Relationship between IIMC and the industry: IIMC has resisted use of PR, as compared to the other IIMs for years. Slowly the institute is coming to terms with the market, but very slowly! The industry behaves like the superstar; who wants academics to research as per industry demands (write specific scripts for them); the academicians like to be independent script writers who want actors from the industry to implement them; this negotiation between industry and management academia is an ongoing negotiation of what should be done! The power lies in this ongoing negotiation; not in the industry or in the academia per se (Marx would have said it is the market; Foucault does not; he says power lies in the negotiation process)!

Interestingly, most works in Caste issues have centred around the marginal "dalits" and not really about the Brahmins; most race issues have centred around the marginal "blacks", not really the whites. And these studies have been made by whom?

(a) Discourse: Discursive practice addresses the processes by which cultural meanings are produced and understood.

(b) Social realities are linguistically/discursively constructed.

(c) context-bound nature of discourse

(d) meaning is negotiated in interaction, rather than being present once-and-for-all in our utterances [something that is happening continuously in the AASCOM class)

Instead of focusing on how things "really" are or should be, we attend to how concepts [truth and morality, say] are established, negotiated, maintained, and challenged in discourse. So, for example, the question of whether morality is absolute or culturally relative is put aside in favour of an analysis of how morality is invoked and negotiated in discourse.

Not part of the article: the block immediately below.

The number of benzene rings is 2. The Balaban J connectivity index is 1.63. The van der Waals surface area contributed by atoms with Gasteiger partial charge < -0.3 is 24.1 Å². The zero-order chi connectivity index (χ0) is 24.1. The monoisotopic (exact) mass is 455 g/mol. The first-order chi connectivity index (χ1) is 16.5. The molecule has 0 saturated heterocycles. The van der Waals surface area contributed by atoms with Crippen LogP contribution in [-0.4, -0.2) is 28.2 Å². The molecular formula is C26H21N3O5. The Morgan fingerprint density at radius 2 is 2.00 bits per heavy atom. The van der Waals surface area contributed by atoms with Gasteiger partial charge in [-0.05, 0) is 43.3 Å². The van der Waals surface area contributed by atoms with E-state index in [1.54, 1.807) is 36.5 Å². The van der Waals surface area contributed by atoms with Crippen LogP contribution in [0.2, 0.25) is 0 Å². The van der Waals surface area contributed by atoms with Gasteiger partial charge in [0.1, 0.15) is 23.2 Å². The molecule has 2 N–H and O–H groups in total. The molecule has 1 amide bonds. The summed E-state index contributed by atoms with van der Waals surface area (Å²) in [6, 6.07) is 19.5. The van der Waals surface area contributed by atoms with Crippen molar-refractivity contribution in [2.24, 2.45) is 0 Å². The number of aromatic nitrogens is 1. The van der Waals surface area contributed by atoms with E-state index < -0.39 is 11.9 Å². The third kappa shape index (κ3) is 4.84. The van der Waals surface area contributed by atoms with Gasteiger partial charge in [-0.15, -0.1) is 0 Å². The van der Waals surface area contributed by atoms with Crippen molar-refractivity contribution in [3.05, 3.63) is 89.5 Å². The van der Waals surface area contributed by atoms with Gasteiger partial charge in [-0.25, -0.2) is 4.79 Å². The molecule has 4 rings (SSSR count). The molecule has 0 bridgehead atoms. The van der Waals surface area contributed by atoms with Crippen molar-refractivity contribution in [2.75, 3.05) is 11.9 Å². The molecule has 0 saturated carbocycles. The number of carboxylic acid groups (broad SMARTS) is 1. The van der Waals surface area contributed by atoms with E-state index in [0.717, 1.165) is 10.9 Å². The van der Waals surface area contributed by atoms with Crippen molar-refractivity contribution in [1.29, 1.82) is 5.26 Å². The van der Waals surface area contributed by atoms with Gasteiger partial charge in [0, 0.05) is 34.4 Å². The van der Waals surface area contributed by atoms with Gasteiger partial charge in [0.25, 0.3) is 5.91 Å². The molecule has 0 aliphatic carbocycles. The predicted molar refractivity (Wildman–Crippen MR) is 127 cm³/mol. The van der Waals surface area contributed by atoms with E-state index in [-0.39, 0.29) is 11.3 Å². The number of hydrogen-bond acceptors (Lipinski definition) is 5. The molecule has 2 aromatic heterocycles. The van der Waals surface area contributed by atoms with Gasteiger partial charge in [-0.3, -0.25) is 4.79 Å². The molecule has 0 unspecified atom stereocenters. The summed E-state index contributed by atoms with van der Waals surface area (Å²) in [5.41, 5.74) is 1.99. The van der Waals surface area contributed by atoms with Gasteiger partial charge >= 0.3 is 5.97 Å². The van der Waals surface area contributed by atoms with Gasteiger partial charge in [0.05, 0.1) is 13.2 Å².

(a) Methodologically, such practices depend on observation (and, when possible, mechanical recording), rather than surveys, questionnaires, or experiments [ethnography in consumer research].

(b) It treats common sense as a topic for analysis rather than a taken-for-granted analyst's resource.

Derrida and Deconstruction:

Meaning-making: Fixing the play of binary opposites. Centres fix, freeze the play between binary opposites. What does this mean?

(a) Man/Woman

(b) Spirit/Matter

(c) Nature/Culture

(d) Caucasian/Black

(e) Christian/Pagan

According to Derrida, we have no access to Reality except through concepts, codes and categories, and human mind functions by forming conceptual pairs. Centres in structures privilege one side of a pair, and marginalise the other.

The face/candle picture: we see one side of the possibility; but if the play of the system is not arrested, we see another meaning emerging: the candle. But when a Centre takes over; the play is frozen or arrested!

Deconstruction is a way of reading, which makes us aware of the centrality of the system; then subverts the central term so that the marginalised becomes central.

How mournfully the wind of

Autumn pines

Upon the mountainside as day

Declines

For thousands of years, the only correct way of reading the poem is to read "pines" as a verb – pining

But what about:

How mournfully the wind of Autumn pines

Upon the mountain "side" [mountain – (if spoken) sighed] as day Declines

It completely changes the meaning!

Meaning making comes from "deferring" and "differing":

When Steve Jobs said: Think Different; grammatically he is wrong! Sprite has worked its tag lines and ads through subversion. A course that will float in the next term: corporate social irresponsibility is (as far as the name goes) subversive!

Derrida makes the biggest claim: subversion is a political act; so Sprite is political in its use of subversive language! And language by virtue of being language is naturally politically subversive.

See the deconstruction of Obama's commencement speech [very drastic, but you get an idea]:

http://www.secretsofthefed.com/deconstructing-tyranny-obamas-commencement-speech-exposed-video/

Cyberpunk as subversion [I am sorry I did not do this in the class]

Science